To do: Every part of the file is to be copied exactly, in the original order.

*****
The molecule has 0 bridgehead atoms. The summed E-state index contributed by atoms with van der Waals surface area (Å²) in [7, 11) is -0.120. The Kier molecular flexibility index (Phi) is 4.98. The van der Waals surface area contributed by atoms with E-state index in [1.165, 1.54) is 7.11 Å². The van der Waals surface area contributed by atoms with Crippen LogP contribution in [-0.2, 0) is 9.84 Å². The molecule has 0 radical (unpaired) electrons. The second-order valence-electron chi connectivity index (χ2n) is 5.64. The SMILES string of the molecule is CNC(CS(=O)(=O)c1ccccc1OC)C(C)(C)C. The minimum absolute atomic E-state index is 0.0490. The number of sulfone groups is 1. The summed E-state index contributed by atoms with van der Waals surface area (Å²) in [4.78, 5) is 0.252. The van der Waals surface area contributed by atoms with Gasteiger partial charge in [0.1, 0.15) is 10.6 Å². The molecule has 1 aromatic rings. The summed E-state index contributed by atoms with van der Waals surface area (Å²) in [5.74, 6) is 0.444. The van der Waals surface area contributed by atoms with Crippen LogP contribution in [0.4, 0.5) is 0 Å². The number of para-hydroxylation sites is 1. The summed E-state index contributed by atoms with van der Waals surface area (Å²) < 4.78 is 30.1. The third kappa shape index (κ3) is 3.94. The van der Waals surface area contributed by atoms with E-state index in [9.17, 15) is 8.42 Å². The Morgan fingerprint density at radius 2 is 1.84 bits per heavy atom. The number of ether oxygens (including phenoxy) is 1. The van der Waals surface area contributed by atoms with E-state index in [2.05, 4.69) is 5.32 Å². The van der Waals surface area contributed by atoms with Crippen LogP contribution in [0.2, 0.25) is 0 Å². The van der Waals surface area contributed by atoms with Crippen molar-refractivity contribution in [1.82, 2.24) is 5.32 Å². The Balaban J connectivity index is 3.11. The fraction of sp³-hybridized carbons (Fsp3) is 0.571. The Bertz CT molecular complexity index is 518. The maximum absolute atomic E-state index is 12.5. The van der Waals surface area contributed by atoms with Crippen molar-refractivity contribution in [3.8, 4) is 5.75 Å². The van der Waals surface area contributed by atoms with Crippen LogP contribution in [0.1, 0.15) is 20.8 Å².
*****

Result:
The molecule has 0 bridgehead atoms. The summed E-state index contributed by atoms with van der Waals surface area (Å²) in [7, 11) is -0.120. The Kier molecular flexibility index (Phi) is 4.98. The van der Waals surface area contributed by atoms with E-state index in [1.165, 1.54) is 7.11 Å². The van der Waals surface area contributed by atoms with Crippen LogP contribution in [-0.2, 0) is 9.84 Å². The molecule has 0 radical (unpaired) electrons. The second-order valence-electron chi connectivity index (χ2n) is 5.64. The SMILES string of the molecule is CNC(CS(=O)(=O)c1ccccc1OC)C(C)(C)C. The minimum absolute atomic E-state index is 0.0490. The number of sulfone groups is 1. The summed E-state index contributed by atoms with van der Waals surface area (Å²) in [4.78, 5) is 0.252. The van der Waals surface area contributed by atoms with Gasteiger partial charge in [0.1, 0.15) is 10.6 Å². The molecule has 1 aromatic rings. The summed E-state index contributed by atoms with van der Waals surface area (Å²) in [5.74, 6) is 0.444. The van der Waals surface area contributed by atoms with Crippen LogP contribution in [0.4, 0.5) is 0 Å². The number of para-hydroxylation sites is 1. The summed E-state index contributed by atoms with van der Waals surface area (Å²) < 4.78 is 30.1. The third kappa shape index (κ3) is 3.94. The van der Waals surface area contributed by atoms with E-state index in [9.17, 15) is 8.42 Å². The Morgan fingerprint density at radius 2 is 1.84 bits per heavy atom. The number of ether oxygens (including phenoxy) is 1. The van der Waals surface area contributed by atoms with E-state index in [2.05, 4.69) is 5.32 Å². The van der Waals surface area contributed by atoms with Crippen LogP contribution in [0.2, 0.25) is 0 Å². The van der Waals surface area contributed by atoms with Crippen molar-refractivity contribution in [1.82, 2.24) is 5.32 Å². The Balaban J connectivity index is 3.11. The fraction of sp³-hybridized carbons (Fsp3) is 0.571. The Bertz CT molecular complexity index is 518. The maximum absolute atomic E-state index is 12.5. The van der Waals surface area contributed by atoms with Crippen molar-refractivity contribution in [3.8, 4) is 5.75 Å². The van der Waals surface area contributed by atoms with Crippen LogP contribution in [0.1, 0.15) is 20.8 Å².